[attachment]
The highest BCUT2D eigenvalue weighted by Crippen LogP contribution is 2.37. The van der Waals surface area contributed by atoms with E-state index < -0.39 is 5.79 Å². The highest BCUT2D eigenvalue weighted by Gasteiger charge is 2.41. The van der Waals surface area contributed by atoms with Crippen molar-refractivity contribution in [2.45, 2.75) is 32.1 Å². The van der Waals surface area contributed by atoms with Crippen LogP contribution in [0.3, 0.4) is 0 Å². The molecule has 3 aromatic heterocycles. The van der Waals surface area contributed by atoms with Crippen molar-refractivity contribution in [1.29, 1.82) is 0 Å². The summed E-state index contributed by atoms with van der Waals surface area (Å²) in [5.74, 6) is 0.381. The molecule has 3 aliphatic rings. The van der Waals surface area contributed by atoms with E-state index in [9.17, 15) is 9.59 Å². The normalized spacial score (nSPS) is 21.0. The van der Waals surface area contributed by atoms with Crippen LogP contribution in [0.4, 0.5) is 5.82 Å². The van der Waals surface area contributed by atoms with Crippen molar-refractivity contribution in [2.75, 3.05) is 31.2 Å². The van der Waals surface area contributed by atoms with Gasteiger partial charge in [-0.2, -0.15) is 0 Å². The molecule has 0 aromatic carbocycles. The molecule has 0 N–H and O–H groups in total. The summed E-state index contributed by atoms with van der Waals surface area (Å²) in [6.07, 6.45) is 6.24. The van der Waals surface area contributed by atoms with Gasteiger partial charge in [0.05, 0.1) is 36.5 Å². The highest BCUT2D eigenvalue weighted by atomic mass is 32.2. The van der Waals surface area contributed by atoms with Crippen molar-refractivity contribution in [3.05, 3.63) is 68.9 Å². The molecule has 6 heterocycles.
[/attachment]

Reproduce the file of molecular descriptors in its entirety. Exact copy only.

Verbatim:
The highest BCUT2D eigenvalue weighted by Crippen LogP contribution is 2.37. The van der Waals surface area contributed by atoms with E-state index < -0.39 is 5.79 Å². The highest BCUT2D eigenvalue weighted by Gasteiger charge is 2.41. The van der Waals surface area contributed by atoms with Crippen molar-refractivity contribution in [2.45, 2.75) is 32.1 Å². The van der Waals surface area contributed by atoms with Crippen LogP contribution in [0.3, 0.4) is 0 Å². The molecule has 3 aromatic heterocycles. The van der Waals surface area contributed by atoms with Crippen molar-refractivity contribution in [1.29, 1.82) is 0 Å². The summed E-state index contributed by atoms with van der Waals surface area (Å²) in [5.74, 6) is 0.381. The molecule has 3 aliphatic rings. The van der Waals surface area contributed by atoms with E-state index in [9.17, 15) is 9.59 Å². The normalized spacial score (nSPS) is 21.0. The van der Waals surface area contributed by atoms with Crippen LogP contribution in [0.4, 0.5) is 5.82 Å². The van der Waals surface area contributed by atoms with Crippen molar-refractivity contribution in [2.75, 3.05) is 31.2 Å². The van der Waals surface area contributed by atoms with Gasteiger partial charge in [-0.2, -0.15) is 0 Å². The molecule has 0 aromatic carbocycles. The molecule has 0 N–H and O–H groups in total. The summed E-state index contributed by atoms with van der Waals surface area (Å²) in [6.07, 6.45) is 6.24. The van der Waals surface area contributed by atoms with Gasteiger partial charge in [0.05, 0.1) is 36.5 Å². The highest BCUT2D eigenvalue weighted by atomic mass is 32.2. The van der Waals surface area contributed by atoms with Crippen molar-refractivity contribution in [3.05, 3.63) is 68.9 Å². The molecule has 6 heterocycles.